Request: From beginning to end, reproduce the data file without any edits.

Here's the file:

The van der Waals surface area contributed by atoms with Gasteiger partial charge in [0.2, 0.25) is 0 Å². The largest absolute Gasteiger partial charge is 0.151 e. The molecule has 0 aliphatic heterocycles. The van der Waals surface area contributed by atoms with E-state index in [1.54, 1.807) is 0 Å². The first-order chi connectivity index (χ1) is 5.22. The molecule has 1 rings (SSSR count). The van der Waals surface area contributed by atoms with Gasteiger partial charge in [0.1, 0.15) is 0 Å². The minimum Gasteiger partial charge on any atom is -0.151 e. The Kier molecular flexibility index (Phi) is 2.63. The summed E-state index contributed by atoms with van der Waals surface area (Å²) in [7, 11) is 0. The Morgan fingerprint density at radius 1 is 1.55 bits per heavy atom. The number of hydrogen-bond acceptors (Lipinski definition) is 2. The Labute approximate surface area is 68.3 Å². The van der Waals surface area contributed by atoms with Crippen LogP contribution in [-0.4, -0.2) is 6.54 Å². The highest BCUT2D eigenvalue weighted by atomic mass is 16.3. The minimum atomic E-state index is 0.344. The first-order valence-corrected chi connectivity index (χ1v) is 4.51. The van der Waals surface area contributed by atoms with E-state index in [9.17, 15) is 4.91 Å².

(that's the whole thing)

The van der Waals surface area contributed by atoms with Gasteiger partial charge in [0.2, 0.25) is 0 Å². The largest absolute Gasteiger partial charge is 0.151 e. The molecule has 0 aliphatic heterocycles. The van der Waals surface area contributed by atoms with E-state index in [1.54, 1.807) is 0 Å². The first-order chi connectivity index (χ1) is 5.22. The molecule has 1 rings (SSSR count). The van der Waals surface area contributed by atoms with Gasteiger partial charge in [0.1, 0.15) is 0 Å². The minimum Gasteiger partial charge on any atom is -0.151 e. The Kier molecular flexibility index (Phi) is 2.63. The summed E-state index contributed by atoms with van der Waals surface area (Å²) in [7, 11) is 0. The Morgan fingerprint density at radius 1 is 1.55 bits per heavy atom. The number of hydrogen-bond acceptors (Lipinski definition) is 2. The Labute approximate surface area is 68.3 Å². The van der Waals surface area contributed by atoms with Crippen LogP contribution in [-0.4, -0.2) is 6.54 Å². The highest BCUT2D eigenvalue weighted by atomic mass is 16.3. The minimum atomic E-state index is 0.344. The first-order valence-corrected chi connectivity index (χ1v) is 4.51. The van der Waals surface area contributed by atoms with E-state index in [9.17, 15) is 4.91 Å².